More and more I hear my friends talking about the Holiday season as a kind of crazy marathon they have to gear up for. Instead of talking about enjoying the Holidays, we talk about surviving them. The other day, someone close to me said that it feels like Advent is more about living up to expectations, rather than living with anticipation.
Parties. Family gatherings. Gift shopping. Crafts. Decorating. Concerts. School productions. Church productions. Cookie making and exchanging. Dinners. Service projects. Travel. Keeping traditions. Creating traditions….
Those can all be good things. But pile them into four weeks, add in all of our regular responsibilities and a dose of the common cold running through the family, and we can start to feel crushed under their weight.
I don’t think Advent and Christmas are meant to be seasons where we hustle, rush, and strive, all so we can make it to January in one piece. I think we’re actually meant to slow down during Advent, to live in the tension of waiting, to take time to notice the glimmers of light that are piercing through the darkness.
Here are three things I think we can do to take steps toward thriving and enjoying the Holidays this year.
Name What Matters:
Before December even begins, ask yourself what truly matters to you when it comes to celebrating Advent and Christmas. What is most important to you and your family?
Now give yourself permission to say no to some of those things that don’t line up with what you value most.
Before my kids were in school, I created an Advent calendar that had activities for us to do together each day. For that phase of life, it worked well and gave us creative ways to fill our days. When the kids started school, I tried to continue the same way, but soon discovered there just wasn’t space. I felt like I was dropping the ball every time we skipped one of the activities. Is it important that we do something creative each day during Advent? No. What matters to me is that we, as a family, enter into the anticipation of Christmas, remembering God’s love for us. So, we are simplifying things this year, picking and choosing those activities that we really love, and letting go of the others.
We’ve had some years when it has just been the five of us on Christmas day. A big Christmas dinner isn’t actually that important to us, so we keep the food really simple. We usually make all kinds of snacks and just kind of graze all afternoon, then have a simple supper. We still make it special, but neither my husband nor I spend the day in the kitchen. Instead, we enjoy relaxing and playing with the kids.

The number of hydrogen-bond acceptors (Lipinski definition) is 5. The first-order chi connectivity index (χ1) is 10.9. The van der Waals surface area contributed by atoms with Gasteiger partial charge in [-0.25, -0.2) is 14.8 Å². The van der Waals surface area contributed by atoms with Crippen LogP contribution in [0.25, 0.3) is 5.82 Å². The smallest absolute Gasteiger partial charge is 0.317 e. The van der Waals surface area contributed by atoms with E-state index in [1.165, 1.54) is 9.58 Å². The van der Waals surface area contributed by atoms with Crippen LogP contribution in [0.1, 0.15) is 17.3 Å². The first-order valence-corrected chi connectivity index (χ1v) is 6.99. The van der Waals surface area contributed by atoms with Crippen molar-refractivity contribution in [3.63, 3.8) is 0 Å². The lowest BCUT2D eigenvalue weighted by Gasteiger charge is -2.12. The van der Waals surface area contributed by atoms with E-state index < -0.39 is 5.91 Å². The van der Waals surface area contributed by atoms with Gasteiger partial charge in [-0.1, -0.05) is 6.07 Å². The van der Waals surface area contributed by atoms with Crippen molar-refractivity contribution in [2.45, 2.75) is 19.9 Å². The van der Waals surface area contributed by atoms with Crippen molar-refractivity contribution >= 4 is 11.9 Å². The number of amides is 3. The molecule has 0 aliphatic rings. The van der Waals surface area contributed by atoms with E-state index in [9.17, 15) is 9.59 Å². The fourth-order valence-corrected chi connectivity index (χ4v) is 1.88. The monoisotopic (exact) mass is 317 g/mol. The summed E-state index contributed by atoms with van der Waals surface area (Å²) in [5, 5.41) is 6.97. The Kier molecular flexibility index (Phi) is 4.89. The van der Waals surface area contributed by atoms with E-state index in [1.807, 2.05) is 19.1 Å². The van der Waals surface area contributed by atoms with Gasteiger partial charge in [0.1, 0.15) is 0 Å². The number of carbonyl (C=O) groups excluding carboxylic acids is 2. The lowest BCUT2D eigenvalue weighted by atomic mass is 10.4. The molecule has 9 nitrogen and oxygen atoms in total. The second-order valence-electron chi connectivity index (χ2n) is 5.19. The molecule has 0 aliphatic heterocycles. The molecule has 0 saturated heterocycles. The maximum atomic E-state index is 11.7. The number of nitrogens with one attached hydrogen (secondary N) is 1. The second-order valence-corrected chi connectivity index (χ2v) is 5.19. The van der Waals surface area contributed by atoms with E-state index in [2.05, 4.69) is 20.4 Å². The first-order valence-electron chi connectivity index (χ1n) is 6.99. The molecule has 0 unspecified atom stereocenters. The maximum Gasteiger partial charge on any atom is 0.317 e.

So, what matters most to you when it comes to Christmas? What do you want to say yes to? What will you give yourself permission to let go?
Let your calendar and your budget reflect what actually matters to you.
Embrace the Simple:
It is so easy to believe that in order for Christmas to be good, it has to be impressive. But, really, we’ve missed the whole point of Christmas if we swallow that lie. If it brings you joy to decorate or to bake up a storm, to host elaborate dinners or to create glitter-laden crafts with your preschooler, then, by all means, do what you love. But if you are only doing those things because you think you should, then, be free, my friend.
Either way, find space this year to embrace the simple things in Advent, to notice the little moments of life and joy. A cup of hot chocolate. A walk in the snow. Snuggles on the couch while the wind howls outside. Christmas storybooks read by candlelight.
My memories of Christmas growing up aren’t Pinterest worthy. They’re of my family decorating the tree with ornaments that each had a story behind them. And a tradition of who got to put the angel on the top. They’re of a small collection of Christmas puzzles and books sitting by the fireplace that we would drag out over and over in the days leading up to the 25th. They’re of a bowl of walnuts with a nutcracker sitting on the table in the family room and an orange in the bottom of my stocking. They’re of cousins and grandparents and aunts and uncles, music and laughter, lessons and carols and the candlelight service on Christmas Eve.
These days we spend so much money and work so hard to get all the stuff and do all the things at Christmas. But what if we could see God’s love just as profoundly—maybe more profoundly—in the simple things, in the quiet moments?
What if this year you stopped trying to have the perfect Christmas, and, instead, just enjoy the Christmas that you do have?
Name What’s Hard:
For some of us, Christmas is a painful season. It has a way of bringing our hurts, our losses, and our longings to the surface. We watch all of the festivities feeling like we can’t fully participate because we have this knot inside of our souls.
Rather than trying to deny or bury those feelings, what if we named them? What if we gave them some space to breathe? What if we were honest about them, with ourselves and maybe even with each other. Of course, we don’t want to dampen the party, but maybe by naming our pain we’ll actually feel a bit more freedom to enter into the party.
If you are one who finds the holidays extra difficult, what do you need to do this year to take care of yourself? Do you need to make sure to schedule a counselling appointment (and keep it)? Find time to be active? Take time to remember a loved one?
Find ways, my friends, to care for yourself.
What would you add to this list? What would thriving this Holiday season look like for you?
Printable Advent Calendar!
The Quiet Advent Calendar is designed for those who are tired of adding more to their December To-Do List, and desire, instead, to slow down and create space to notice God’s presence as you anticipate celebrating Jesus’ birth.